Dr. Barbieri’s editorial eloquently describes the problems we all face in today’s malpractice crisis. Over the past 5 years, my malpractice premiums have doubled, while reimbursements have steadily declined.
Although I appreciate the editorial, I am in awe of Dr. Barbieri’s complacency regarding this issue. We are in desperate need of strong leaders to guide us through this dilemma. ACOG and the AMA want my dues, but they aren’t doing anything, either.
Joseph Livoti, MD
West Islip, NY
Dr. Barbieri responds:
Innovative solutions are clearly needed I appreciate the time Drs. Ptasinski, Smith, Pinzon, and Livoti took from their busy professional and personal lives to write about actions ObGyns can take to improve the relationship between reimbursement and professional liability premium expenses.
As Drs. Ptasinski and Smith note, we could improve our situation by stopping our practice of accepting insurance and starting to “pass through” increases in professional liability insurance premiums directly to patients. Some surveys suggest that about 10% of physicians are now refusing to accept insurance contracts that prevent them from balance-billing patients. Many obstetricians are reluctant to take this step because of the financial burden it might place on some of their patients.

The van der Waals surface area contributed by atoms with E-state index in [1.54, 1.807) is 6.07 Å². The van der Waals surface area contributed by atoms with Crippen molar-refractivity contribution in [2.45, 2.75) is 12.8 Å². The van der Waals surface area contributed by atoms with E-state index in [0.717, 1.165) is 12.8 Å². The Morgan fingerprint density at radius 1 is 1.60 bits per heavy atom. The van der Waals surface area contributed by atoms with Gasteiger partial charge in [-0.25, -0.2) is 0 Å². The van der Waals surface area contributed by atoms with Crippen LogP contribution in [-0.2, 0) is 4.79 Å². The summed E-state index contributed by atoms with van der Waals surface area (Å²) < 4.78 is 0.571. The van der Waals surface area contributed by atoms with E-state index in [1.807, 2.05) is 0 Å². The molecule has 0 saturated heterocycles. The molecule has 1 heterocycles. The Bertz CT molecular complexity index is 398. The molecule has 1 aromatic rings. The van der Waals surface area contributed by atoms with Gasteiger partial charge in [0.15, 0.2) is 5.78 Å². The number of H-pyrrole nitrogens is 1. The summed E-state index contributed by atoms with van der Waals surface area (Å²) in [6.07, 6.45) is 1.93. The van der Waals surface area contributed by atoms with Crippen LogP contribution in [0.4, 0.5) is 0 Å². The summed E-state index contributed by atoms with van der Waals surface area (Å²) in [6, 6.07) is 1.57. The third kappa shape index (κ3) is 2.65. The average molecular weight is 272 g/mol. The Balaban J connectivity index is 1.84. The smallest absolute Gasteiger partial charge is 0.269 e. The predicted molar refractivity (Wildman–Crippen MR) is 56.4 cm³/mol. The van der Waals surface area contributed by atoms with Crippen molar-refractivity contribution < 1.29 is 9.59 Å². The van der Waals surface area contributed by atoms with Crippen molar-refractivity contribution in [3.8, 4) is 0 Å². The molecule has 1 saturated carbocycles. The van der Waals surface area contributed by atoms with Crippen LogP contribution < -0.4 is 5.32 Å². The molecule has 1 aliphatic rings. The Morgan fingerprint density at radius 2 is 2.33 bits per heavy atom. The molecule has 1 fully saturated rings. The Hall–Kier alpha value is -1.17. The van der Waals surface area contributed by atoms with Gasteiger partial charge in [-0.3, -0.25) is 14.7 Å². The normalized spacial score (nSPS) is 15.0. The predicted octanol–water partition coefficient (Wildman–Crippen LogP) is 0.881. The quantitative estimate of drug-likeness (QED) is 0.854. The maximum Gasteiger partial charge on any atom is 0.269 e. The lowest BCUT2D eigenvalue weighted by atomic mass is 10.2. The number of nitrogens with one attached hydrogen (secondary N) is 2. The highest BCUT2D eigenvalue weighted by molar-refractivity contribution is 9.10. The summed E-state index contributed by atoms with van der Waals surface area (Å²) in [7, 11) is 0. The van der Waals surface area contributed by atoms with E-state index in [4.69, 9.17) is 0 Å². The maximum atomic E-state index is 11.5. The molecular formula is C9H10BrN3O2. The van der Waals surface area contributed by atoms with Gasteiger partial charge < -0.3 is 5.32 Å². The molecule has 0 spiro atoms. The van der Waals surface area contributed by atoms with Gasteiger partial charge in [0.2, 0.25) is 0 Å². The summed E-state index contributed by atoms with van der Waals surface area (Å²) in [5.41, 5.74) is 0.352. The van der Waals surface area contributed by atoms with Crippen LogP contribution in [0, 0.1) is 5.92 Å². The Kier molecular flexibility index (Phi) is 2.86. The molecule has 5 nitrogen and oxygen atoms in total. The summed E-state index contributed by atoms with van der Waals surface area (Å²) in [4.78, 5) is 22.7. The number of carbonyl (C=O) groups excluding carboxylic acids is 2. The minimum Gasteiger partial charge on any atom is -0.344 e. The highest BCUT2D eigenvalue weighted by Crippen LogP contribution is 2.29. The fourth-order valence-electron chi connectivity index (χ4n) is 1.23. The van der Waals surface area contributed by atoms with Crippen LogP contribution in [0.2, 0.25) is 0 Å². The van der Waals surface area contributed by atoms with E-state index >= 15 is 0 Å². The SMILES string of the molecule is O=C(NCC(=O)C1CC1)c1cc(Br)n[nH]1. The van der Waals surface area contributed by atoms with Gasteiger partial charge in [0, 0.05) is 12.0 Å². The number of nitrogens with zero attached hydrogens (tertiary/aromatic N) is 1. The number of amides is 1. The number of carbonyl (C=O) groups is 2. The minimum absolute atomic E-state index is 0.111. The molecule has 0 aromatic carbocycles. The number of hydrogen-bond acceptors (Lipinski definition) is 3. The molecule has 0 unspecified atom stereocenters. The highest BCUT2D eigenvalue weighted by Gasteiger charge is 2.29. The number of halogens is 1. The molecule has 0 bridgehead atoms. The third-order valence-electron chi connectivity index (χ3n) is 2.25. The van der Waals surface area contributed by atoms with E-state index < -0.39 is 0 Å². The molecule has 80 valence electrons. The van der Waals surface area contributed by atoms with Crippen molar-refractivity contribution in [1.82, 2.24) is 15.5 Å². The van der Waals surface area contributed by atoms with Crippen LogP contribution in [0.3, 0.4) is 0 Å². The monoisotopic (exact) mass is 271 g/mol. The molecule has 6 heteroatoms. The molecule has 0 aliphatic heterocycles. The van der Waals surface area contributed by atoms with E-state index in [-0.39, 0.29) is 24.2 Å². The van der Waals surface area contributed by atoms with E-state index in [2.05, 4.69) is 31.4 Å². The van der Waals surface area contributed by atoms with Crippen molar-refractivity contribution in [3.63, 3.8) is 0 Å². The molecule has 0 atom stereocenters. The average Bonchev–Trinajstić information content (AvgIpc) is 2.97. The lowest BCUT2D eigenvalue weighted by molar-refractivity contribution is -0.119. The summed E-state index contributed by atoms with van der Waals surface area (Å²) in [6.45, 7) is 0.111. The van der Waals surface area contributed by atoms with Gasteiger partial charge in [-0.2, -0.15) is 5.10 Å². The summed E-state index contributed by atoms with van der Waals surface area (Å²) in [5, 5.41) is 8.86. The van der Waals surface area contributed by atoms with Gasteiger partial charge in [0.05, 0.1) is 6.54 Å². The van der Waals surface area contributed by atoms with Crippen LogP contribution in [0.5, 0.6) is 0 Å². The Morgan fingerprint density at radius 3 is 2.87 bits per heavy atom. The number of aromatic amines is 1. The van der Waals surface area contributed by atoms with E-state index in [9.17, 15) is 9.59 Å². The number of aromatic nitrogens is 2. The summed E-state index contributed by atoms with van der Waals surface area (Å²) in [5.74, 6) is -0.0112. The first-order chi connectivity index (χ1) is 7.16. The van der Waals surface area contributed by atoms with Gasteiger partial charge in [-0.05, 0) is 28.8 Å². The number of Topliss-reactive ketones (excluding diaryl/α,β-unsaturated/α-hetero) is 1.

I agree with Dr. Pinzon that in our current liability environment a liberal use of cesarean section and cautious adoption of new surgical procedures is wise. Rather than persist in past clinical practices, we should focus on achieving no bad newborn outcomes, the chief cause of obstetrical liability risk.
Dr. Livoti concisely describes the complexity of trying to change a tort system that is broken, and the difficulty physicians face in leading political change.
Robert L. Barbieri, MD